Embracing Diversity in the Comics World: An Interview With Eden Miller of ComicsgirlA comics interview article by: Bonnie Walling
The topic of women in the comics industry – both as fans and as creators – has been a hot one in geekdom for a long time. One blogger who has tackled this topic from several angles is Eden Miller, who runs Comicsgirl, a site containing news, reviews and analysis of female-appeal graphic novels. In this interview, she talks about the genesis of the site, indie vs. mainstream comics and how female fans are treated by comics fandom in general.
Q. How did you get the idea to start this blog?
As a teenager in the late ’90s, I knew I loved comics but didn’t have much of a way to connect with other girls and women about them, nor was there much of a way to find out about comics that I thought I’d like. So I started a more traditional website that I ran for a few years focusing on those issues. After it was too time-consuming, I shut it down but my interest in that subject never quite left my mind. In 2003, I restarted Comicsgirl as a blog and while it’s grown and changed (and still is), I’m happy with where it’s going.
Q. Have you done any writing for other sites?
I’ve written for a few other sites over the years, but not necessarily about comics. I have contributed to sites like PopMatters, All Game Guide and Unseen Films.
Q. What sort of topics do you cover?
While it’s changed somewhat, my primary focus is on comics that appeal to women. I do tend to write quite a bit about works by female creators, especially ones that are from independent publishers or are self-published. But I will write about mainstream titles I think are worth noting. I also like highlighting or taking on older titles that tried to capture a female audience, which is something I’ve been doing with my Near Miss project.
Q. What are some lesser-known titles and/or publishers that you’ve come across that you wish the public knew more about?
There are so many! It’s hared to make a complete list, so this shouldn’t be considered definitive! It’s maybe not lesser-known, but Ulli Lust’s Today is the Last Day of the Rest of Your Life (published by Fantagraphics) was my favorite book of last year. I was also really impressed with Nomi Kane‘s “Goodbye Ruby Soho” from last year and Megan Brennan’s Pencil Pup cracks me up.
Anything Koyama Press publishes is amazing, as is everything by Nobrow (along with their children’s imprint, Flying Eye), and I think micro-publishers like Oily Comics and Retrofit Comics are publishing a great group of up-and-coming artists. I also think more people need to check out kuš! komiksi out of Latvia, which always features a diverse group of international creators.
Q. Do you think the mainstream comics industry has been doing enough to support woman artists and female-friendly themes?
This is always a tough question for me just because I think focusing on mainstream comics doesn’t really grasp the big picture of women who are making comics today. While yes, I do think if a woman’s goal is to have a book published by DC or Marvel, those doors should be open to her, I don’t think that needs to be every creator’s ambition. After all, creators like Raina Telgemeier have little girls waiting in long lines to get their books signed. I find that to be more important and more inspiring.
But yes, I would like to see so much of the disheartening and gross stuff that comes out of the major publishers stop. At this point, I’d rather just laugh at it because it seems like such a relic from another era. That’s not where comics are anymore and I don’t know why so many people keep holding onto it.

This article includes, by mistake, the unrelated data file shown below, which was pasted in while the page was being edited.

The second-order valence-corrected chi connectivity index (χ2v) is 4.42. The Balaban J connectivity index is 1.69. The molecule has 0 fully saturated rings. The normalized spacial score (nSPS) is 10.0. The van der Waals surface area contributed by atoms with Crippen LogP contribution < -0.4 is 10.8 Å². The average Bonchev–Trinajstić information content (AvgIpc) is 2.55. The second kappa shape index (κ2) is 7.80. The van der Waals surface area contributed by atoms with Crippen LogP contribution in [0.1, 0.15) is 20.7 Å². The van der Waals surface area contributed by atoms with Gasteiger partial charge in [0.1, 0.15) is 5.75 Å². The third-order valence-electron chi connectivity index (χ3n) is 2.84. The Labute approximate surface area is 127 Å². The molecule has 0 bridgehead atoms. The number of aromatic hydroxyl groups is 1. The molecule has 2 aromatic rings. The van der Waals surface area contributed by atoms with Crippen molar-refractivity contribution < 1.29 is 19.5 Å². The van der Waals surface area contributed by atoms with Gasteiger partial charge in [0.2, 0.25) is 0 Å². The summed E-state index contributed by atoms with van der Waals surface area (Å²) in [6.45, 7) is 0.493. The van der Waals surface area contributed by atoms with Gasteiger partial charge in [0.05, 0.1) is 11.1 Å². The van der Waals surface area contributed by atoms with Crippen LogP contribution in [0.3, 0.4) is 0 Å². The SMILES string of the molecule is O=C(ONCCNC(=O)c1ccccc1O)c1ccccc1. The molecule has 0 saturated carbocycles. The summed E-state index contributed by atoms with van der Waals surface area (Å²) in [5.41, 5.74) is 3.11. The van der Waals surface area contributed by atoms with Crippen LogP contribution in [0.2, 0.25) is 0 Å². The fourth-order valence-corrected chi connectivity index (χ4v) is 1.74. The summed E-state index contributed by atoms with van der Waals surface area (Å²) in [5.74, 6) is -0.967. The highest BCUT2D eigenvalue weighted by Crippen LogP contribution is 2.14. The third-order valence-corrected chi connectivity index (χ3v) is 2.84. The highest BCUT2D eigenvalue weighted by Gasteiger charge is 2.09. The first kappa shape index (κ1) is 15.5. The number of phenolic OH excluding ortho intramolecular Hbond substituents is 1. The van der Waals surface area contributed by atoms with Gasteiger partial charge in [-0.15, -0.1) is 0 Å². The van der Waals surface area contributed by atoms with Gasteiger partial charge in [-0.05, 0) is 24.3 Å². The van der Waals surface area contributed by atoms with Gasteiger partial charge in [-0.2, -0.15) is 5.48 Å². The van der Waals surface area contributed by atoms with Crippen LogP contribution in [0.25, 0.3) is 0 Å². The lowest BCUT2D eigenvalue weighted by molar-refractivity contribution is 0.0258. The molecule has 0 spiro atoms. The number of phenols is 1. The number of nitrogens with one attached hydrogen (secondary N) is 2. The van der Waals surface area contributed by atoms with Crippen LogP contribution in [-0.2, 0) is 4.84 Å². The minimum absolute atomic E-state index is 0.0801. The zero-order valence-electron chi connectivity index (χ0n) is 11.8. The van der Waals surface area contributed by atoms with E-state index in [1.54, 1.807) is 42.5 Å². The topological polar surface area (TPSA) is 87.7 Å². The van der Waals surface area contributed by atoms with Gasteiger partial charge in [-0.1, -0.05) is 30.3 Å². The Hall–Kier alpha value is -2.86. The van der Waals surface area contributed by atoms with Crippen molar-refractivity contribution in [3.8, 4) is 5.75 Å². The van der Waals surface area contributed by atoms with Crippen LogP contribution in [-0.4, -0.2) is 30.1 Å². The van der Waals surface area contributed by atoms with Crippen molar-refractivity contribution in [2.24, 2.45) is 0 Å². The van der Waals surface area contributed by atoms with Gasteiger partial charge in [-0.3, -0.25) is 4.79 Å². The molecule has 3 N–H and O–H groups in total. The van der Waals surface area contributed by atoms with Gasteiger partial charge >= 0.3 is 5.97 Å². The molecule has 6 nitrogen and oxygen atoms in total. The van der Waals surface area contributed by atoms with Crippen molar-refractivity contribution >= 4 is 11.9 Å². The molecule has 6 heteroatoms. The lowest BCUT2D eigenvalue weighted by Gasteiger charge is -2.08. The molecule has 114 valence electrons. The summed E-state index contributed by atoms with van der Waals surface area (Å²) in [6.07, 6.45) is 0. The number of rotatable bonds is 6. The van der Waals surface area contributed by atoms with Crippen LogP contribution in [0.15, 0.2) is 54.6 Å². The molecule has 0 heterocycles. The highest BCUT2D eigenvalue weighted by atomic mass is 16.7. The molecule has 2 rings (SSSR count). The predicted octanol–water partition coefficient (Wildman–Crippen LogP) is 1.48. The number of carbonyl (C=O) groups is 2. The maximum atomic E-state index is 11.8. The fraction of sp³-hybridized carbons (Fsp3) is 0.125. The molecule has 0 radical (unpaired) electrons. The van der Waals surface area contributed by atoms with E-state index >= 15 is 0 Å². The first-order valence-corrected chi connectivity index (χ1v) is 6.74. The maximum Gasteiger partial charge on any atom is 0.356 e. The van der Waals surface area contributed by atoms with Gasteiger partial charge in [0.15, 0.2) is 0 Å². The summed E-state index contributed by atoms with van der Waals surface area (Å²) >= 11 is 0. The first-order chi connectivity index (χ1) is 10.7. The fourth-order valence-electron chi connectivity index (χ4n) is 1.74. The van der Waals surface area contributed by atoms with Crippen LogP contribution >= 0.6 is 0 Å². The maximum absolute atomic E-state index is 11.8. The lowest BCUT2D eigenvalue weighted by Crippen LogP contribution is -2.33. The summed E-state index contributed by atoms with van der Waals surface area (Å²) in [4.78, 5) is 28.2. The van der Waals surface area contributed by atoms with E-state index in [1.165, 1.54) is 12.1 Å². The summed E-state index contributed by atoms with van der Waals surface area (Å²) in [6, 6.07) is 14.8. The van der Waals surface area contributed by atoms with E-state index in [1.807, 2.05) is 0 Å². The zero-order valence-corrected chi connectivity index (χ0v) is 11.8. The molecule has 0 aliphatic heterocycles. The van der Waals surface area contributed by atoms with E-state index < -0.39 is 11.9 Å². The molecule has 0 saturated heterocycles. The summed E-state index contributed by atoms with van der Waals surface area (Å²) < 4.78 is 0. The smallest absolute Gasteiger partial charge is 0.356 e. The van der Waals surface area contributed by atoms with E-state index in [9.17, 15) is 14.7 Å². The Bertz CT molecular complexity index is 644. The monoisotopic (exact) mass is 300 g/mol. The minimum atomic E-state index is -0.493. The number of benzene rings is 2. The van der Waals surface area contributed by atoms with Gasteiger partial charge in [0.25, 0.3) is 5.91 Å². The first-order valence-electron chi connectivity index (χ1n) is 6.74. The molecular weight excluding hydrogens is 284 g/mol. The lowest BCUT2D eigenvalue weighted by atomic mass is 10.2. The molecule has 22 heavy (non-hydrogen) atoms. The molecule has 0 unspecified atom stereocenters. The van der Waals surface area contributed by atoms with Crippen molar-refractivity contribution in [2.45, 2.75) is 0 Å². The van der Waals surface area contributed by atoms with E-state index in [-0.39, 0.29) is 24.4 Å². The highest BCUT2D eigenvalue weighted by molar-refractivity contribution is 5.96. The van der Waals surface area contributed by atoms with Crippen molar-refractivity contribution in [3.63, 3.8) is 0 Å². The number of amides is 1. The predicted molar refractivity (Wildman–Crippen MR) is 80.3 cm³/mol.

Q. Why do you think there’s so much resistance to women both as comics creators and comics fans?
I think in a lot of ways, it’s just fear of change. I can understand that, but I’m also overjoyed about how much more welcoming comics has become in the past 10 years (even the past five years!).
I think there are some people — not just men, to be fair — that regard themselves as “gatekeepers” since they’ve loved comics for such a long time. So when these people they perceive as “interlopers” show up, it feels like a threat to who they are.
But to me, I want those people around. If you’re interested in comics, I want to share them with you. I want to make you feel like you get to be a part of this party I’m having. And I think more and more people are feeling that way.
The change is slow, but it’s still happening. Yes, there are still so many bad things going on, but I’m glad more people are vocal about them.
I would love to see mainstream publishers embrace diversity more. While I’m not a fan of “tokenism,” I am a fan of being inclusive. It’s great to say “well, we just hire people who are good” but diversity just doesn’t happen magically. If you don’t know where the female creators are, maybe you need to start looking for them.
Q. If an artist wanted to get started in comics, what would you recommend her first step be?
Get online and start posting them! Tumblr is great for that, but anywhere that’s easy works.
After that, start finding people who may be near you or who are doing similar things to you and connect with them. Most comics people are accepting and welcoming, even if you think they’re “famous.” Going to small press shows, even just as an attendee or a volunteer, can also be a great way to meet people.
Mostly, though, just making comics and putting them out there is all that’s necessary to get started. But probably develop a thick skin — not everyone is going to like your work, but enough people will.
Thanks for the fantastic interview, Eden, and best of luck with your blog! - Bonnie Walling